Higher Angular Momentum Kondo Liquids
Dr. Pouyan Ghaemi
MIT
The variation in the
quasiparticle weight Z on moving around the fermi surface in correlated
metals is studied theoretically. Our primary example is a heavy Fermi
liquid treated within the standard hybridization mean field theory. The
most dramatic variation in the quasiparticle weight happens in
situations where the hybridization vanishes along certain directions in
momentum space. Such a "hybridization node" is demonstrated for a
simplified model of a Ceriumbased cubic heavy electron metal. We show
that the quasiparticle weight varies from almost unity in some
directions, to values approaching zero in others. This is accompanied
by a similar variation in the quasiparticle effective mass. Some
consequences of such hybridization nodes and the associated angle
dependence are explored. Comparisons to somewhat similar phenomena in
the normal metallic state of the cuprate materials are discussed. A
phenomenological picture of the pseudogap state in the cuprates with a
large Fermi surface with a severely anisotropic spectral weight is
explored. In certain cases, the quasiparticle residue goes to zero at
isolated points (in two dimensions) on the Fermi surface. We also point
out the possibility of quantum Hall phenomena in two dimensional Kondo
insulators, if the Kondo singlet has complex internal angular momentum.

January
25, 2008
First Order Quantum Phase Transition into a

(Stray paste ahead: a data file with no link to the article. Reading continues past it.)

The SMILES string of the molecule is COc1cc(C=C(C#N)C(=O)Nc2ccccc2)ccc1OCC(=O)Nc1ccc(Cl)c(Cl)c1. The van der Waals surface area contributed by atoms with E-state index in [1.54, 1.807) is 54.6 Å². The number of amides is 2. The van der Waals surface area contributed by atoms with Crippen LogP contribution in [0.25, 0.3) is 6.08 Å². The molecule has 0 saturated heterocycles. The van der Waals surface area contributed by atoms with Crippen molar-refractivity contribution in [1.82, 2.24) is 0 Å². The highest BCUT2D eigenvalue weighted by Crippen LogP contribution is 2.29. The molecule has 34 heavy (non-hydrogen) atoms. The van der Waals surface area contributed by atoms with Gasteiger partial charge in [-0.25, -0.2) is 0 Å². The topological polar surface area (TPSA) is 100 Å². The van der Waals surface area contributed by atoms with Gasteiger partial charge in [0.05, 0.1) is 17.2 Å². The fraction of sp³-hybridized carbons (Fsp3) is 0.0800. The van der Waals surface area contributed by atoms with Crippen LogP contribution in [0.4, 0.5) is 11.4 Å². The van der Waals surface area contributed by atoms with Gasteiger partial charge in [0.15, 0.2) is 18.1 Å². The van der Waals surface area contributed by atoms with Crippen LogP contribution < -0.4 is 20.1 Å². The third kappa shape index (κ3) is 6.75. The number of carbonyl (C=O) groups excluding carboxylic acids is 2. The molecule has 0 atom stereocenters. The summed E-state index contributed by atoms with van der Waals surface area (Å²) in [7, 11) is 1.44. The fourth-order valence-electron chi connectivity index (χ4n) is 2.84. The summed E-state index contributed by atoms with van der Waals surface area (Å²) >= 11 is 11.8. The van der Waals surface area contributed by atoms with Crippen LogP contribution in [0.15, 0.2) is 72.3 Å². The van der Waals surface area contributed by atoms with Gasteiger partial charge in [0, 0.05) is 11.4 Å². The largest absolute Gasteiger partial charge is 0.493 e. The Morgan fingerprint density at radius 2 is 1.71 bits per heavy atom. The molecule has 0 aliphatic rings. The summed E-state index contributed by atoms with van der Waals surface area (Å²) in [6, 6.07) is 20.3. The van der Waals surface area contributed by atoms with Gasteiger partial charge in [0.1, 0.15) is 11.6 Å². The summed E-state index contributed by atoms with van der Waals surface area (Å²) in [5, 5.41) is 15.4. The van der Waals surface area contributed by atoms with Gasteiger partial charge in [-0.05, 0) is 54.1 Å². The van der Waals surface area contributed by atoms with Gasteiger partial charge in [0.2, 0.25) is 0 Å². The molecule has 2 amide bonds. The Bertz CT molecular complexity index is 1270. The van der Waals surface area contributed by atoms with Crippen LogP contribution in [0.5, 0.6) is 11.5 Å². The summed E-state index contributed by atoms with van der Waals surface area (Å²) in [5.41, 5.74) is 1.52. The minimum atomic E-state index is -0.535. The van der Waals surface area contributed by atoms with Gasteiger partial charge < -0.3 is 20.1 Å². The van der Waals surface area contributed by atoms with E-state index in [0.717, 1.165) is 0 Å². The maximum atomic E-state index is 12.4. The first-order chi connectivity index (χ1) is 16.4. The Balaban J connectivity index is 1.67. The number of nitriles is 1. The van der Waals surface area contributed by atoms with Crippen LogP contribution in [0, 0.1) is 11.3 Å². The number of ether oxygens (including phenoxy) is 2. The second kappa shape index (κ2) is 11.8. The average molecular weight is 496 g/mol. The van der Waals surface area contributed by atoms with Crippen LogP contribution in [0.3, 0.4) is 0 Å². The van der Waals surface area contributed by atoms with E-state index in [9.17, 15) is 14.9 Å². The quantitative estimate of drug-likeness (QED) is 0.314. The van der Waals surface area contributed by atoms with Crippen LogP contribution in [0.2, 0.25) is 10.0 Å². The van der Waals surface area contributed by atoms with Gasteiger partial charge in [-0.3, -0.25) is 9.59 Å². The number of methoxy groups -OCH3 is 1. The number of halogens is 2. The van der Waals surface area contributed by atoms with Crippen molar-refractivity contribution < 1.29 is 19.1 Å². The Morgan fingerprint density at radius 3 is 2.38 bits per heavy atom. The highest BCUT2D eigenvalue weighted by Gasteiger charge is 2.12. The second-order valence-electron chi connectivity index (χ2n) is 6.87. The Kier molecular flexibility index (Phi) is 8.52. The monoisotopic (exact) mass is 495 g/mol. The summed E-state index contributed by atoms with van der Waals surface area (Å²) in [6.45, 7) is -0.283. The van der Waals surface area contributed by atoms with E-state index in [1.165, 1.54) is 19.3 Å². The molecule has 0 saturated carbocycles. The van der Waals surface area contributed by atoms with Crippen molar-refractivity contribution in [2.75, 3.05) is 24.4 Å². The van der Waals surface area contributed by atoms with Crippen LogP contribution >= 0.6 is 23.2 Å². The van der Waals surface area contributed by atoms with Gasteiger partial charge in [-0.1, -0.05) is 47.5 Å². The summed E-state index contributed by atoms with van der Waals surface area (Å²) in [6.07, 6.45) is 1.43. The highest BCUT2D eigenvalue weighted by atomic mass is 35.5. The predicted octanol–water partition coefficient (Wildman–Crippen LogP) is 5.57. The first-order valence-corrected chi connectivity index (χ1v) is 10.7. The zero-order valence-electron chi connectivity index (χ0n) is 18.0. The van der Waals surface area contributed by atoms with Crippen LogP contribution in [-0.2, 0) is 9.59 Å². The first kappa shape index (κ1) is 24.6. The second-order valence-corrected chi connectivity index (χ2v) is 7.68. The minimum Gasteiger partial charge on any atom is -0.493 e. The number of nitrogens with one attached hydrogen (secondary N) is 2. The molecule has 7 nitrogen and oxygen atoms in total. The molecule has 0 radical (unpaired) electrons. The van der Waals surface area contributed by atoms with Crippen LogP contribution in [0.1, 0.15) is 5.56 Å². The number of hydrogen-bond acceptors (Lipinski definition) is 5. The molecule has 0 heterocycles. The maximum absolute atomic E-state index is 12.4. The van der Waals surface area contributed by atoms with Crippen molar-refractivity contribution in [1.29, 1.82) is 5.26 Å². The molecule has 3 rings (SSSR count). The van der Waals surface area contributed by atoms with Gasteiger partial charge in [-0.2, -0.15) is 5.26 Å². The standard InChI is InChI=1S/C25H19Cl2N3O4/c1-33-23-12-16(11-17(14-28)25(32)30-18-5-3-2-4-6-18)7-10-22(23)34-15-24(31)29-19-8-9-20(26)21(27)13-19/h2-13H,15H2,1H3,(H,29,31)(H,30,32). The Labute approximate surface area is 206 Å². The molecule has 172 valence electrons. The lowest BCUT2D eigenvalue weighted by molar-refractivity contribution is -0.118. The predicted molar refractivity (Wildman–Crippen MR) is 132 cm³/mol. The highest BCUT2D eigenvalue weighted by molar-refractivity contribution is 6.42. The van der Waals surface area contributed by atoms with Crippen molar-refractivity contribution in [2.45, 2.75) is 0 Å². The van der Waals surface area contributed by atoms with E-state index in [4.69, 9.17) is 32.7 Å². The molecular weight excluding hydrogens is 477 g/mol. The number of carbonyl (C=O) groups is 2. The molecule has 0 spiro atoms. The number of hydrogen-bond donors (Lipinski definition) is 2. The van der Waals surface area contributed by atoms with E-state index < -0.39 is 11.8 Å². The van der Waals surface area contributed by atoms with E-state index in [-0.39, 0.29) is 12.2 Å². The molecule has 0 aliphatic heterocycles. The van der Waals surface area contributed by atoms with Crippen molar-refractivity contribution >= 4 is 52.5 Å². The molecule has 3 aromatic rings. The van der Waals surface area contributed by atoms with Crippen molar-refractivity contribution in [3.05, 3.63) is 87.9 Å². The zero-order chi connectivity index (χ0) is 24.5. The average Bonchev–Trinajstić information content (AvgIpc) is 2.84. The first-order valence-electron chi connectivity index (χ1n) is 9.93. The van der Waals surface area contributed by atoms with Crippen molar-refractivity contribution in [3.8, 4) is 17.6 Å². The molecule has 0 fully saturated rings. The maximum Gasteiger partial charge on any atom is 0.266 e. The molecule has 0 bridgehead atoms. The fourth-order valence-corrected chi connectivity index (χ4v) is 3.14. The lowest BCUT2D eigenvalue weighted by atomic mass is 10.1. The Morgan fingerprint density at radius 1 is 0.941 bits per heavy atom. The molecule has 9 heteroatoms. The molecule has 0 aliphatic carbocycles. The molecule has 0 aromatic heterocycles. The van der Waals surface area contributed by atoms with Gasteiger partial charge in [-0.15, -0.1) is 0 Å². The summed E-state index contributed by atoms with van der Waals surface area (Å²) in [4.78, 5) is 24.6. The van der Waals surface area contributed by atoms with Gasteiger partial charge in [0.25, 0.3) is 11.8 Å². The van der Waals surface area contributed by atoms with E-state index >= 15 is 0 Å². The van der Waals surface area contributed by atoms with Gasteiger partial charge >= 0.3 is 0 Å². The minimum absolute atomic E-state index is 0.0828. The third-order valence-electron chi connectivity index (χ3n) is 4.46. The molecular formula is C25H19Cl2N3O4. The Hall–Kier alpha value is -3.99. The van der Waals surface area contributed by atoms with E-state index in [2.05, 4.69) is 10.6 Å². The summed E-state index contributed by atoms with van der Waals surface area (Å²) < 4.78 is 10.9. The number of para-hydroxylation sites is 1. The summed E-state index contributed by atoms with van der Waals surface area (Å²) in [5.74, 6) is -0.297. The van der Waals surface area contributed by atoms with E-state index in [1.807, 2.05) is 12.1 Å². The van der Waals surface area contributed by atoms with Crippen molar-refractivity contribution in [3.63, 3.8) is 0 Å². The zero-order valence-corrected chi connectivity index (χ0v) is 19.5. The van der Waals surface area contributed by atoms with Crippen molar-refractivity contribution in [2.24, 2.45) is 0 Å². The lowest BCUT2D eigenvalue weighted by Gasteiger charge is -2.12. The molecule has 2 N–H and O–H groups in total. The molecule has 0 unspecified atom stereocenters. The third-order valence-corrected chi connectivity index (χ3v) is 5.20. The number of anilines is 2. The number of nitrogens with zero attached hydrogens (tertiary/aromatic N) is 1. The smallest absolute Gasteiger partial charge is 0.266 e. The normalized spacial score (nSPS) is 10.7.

Quantum Critical Point
Dr. Pallab Goswami
University of California (UCLA)
We provide a heuristic argument
for disorder rounding of a first order quantum phase transition into a
continuous quantum phase transition. This is illustrated by
renormalization group analysis of the Ncolor AshkinTeller chain, the
q state Potts chain, the biquadratic spin one antiferromagnetic chain
and the O(N) vector model with cubic anisotropy. In most of the cases,
the results of renormalization group analysis are in excellent
agreement with our heuristic argument. In a certain range of parameter
space of the AshkinTeller model renormalization group calculations
break down and indicate lack of universality. This may imply the
persistence of the first order quantum phase transition and a possible
modification of AizenmanWehr theorem for the quantum phase transitions.

January
28, 2008
Exciton
Superfluid in 2D Hole Bilayers
Professor
Emanuel Tutuc
Microelectronics Research Center
University of Texas at Austin
When
two layers of twodimensional carriers are brought into close
proximity, new phenomena resulting form the carriercarrier
interaction in opposite layers occur. Here, we explore a few